Following the effects of the COVID-19 pandemic around the world, many people found themselves working from a new office—home. And while the idea of working from home sounds incredibly relaxed, many of you have probably found it comes with its own laundry list of stressors. But never fear, there are many who have blazed the trail before you and are here to help. In this guide, we’re going to look at how to reduce stress when working from home.
- Set Boundaries with Your Family
- Compartmentalize Effectively
- Evaluate Your Workspace
- Invest in Your Technology Setup
- Optimize Your Schedule
Set Boundaries with Your Family
Your spouse, your kids, and your pets are probably pretty excited that you’re now working from home. And while this is certainly great, it’s important that they realize that you still have a job to do. With more accessibility comes the need for more boundaries to make sure your family is taken care of and your job requirements are satisfied.
What does this have to do with stress? If you’re constantly having to juggle your family and your job without fixed constructs, it’s going to be a tough time.
- Make a list of your job requirements and your family requirements.
- Develop a plan of action complete with the boundaries that need to be in place.
- Call a family meeting to share the information.
- Share with your family why its important to get the buy-in and support you need to succeed.
- Schedule follow-up family meetings.
While we’re on the topic of setting boundaries to reduce stress when working from home, it’s equally as important that you compartmentalize your work and family life. When the office is only a few feet away from your home life, it’s easy for the two to bleed together causing unnecessary stress.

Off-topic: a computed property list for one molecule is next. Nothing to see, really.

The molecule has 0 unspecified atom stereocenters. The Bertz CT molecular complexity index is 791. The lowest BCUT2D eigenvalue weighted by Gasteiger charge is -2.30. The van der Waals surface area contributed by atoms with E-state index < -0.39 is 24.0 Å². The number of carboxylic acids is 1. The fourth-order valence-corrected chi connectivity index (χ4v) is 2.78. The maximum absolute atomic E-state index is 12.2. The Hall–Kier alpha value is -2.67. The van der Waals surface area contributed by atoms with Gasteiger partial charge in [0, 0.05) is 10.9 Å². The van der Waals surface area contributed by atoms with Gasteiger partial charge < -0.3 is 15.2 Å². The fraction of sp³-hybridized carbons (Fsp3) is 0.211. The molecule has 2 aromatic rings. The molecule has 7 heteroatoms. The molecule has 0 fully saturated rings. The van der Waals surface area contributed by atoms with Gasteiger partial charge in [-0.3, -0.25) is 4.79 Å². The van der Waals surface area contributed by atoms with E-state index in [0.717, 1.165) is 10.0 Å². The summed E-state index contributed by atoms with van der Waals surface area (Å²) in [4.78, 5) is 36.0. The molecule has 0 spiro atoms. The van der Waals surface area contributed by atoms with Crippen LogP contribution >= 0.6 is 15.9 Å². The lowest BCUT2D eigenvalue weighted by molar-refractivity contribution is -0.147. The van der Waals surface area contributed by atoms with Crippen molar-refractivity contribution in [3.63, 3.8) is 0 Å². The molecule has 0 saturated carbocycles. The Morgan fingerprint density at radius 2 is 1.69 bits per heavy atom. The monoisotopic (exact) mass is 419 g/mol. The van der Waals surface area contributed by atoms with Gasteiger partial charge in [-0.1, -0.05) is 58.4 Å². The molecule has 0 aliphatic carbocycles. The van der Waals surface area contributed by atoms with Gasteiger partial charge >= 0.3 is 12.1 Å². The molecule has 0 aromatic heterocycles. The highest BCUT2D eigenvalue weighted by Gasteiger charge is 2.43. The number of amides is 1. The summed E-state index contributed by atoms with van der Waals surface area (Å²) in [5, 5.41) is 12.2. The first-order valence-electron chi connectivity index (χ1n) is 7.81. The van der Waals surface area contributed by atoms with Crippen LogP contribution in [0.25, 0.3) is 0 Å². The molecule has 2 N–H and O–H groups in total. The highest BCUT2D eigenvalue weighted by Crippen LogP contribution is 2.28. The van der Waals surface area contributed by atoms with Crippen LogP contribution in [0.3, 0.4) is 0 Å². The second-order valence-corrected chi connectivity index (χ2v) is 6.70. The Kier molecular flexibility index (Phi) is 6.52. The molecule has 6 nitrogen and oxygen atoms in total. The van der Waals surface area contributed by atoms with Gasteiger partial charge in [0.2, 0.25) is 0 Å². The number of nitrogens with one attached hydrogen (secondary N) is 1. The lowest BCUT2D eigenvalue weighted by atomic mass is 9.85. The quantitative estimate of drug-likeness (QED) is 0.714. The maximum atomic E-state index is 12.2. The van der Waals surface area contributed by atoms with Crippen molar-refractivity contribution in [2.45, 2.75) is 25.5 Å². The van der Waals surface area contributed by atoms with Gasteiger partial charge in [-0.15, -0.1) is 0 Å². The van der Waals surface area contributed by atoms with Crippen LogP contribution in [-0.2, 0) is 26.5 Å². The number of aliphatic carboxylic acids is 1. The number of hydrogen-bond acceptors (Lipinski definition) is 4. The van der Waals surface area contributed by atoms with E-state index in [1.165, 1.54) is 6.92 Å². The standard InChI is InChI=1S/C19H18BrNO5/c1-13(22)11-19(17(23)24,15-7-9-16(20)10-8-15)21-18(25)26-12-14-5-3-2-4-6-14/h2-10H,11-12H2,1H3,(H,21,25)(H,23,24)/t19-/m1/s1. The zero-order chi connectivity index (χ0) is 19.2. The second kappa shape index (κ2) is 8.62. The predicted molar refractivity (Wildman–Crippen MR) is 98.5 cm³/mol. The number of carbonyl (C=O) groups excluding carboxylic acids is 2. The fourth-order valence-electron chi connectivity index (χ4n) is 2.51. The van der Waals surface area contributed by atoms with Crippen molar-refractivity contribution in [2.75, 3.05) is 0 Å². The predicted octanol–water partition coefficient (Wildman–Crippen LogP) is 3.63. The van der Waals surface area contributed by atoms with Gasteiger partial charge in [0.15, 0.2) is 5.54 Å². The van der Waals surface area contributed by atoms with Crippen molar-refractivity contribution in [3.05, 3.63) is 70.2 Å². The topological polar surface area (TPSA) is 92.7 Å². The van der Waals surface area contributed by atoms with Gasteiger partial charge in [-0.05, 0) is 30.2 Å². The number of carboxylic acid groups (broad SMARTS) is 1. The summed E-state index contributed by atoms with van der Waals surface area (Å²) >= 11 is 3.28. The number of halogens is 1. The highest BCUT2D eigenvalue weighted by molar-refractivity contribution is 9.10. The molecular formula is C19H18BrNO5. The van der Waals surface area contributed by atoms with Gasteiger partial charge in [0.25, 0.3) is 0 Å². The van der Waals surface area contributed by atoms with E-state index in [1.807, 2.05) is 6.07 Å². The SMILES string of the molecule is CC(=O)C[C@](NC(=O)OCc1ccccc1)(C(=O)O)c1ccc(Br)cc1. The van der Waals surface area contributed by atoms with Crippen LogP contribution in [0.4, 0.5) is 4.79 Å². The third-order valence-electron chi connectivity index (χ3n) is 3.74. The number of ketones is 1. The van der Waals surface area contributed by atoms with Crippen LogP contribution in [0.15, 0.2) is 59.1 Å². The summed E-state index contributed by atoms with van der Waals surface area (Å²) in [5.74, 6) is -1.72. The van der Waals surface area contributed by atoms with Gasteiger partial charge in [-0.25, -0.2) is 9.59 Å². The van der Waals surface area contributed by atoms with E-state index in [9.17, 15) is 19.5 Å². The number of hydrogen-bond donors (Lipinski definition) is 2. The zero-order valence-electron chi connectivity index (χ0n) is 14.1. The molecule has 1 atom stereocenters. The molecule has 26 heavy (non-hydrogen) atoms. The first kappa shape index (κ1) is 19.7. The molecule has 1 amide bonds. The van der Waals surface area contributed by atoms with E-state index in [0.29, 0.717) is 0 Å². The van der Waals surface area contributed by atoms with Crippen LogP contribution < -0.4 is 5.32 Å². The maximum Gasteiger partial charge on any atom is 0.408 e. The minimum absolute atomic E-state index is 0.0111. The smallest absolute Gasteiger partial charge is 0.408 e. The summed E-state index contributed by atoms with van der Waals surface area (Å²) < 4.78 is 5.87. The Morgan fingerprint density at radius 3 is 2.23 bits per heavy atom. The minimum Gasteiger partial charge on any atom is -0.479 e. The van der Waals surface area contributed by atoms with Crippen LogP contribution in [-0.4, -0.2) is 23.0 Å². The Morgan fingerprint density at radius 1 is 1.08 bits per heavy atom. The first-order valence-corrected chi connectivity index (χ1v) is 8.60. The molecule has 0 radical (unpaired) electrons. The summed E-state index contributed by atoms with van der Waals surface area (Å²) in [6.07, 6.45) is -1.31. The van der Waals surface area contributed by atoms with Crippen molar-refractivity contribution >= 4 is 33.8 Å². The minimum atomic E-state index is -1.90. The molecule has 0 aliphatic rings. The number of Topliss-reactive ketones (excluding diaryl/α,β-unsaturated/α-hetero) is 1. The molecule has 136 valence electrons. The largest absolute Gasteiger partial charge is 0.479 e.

Set a schedule and put safeguards in place to keep your work life and your home life separated. Additionally, focus on resisting the temptation to run back to your computer if something comes up after hours. If you wouldn’t jump back in the car and drive to the office to take care of something, then it can wait until tomorrow.
Evaluate Your Workspace
Your environment has a massive affect on your comfort, relaxation, and stress level. Take a few minutes and assess where you have your workspace set up. Is it the best area for clear focus? Are you somewhere that there are a lot of distractions? While you are limited in your options by what you have available at your house, you do want to make sure you’re in the most optimal spot to mitigate any unnecessary stress.
Additionally, look at how your set up looks. Do you have a lot of distracting things all over the place? Is the workspace clean? Are things organized well? Simple organization and cleanliness can really help to lower your stress when you’re working from home (just as it would at the office).
Invest in Your Technology Setup
It’s generally worth the money to invest in your home office set up to help reduce your stress. If you’re used to using double monitors at work, you might want to pick up an extra screen for the house. If you’re used to having a comfortable office chair at work, sitting on a bar stool or a fold-up chair might not be doing the trick.
Simple investments in yourself can go a long way in lowering your at-home work stress. And depending on what company you work for, you may be able to get some or all of the costs covered by the company.
Optimize Your Schedule
While everything we’ve said so far seems to go in the face of the perceived advantages of working from home, it doesn’t have to be that way completely. It’s okay to enjoy some of the benefits and flexibilities that come without needing to commute. Additionally, if your office allows you to have a more flexible schedule, take advantage of this.
Just make sure that you dedicate some effort to developing a schedule that you can stick to. If you make a schedule but you don’t stick to it, you lose the benefits and start to induce more stress.
Putting it All together
Working from home can be rewarding when it comes to flexibility and making your life easier. But you do need to make sure that you’re doing everything you can to stay on top of your responsibilities to keep your stress levels low.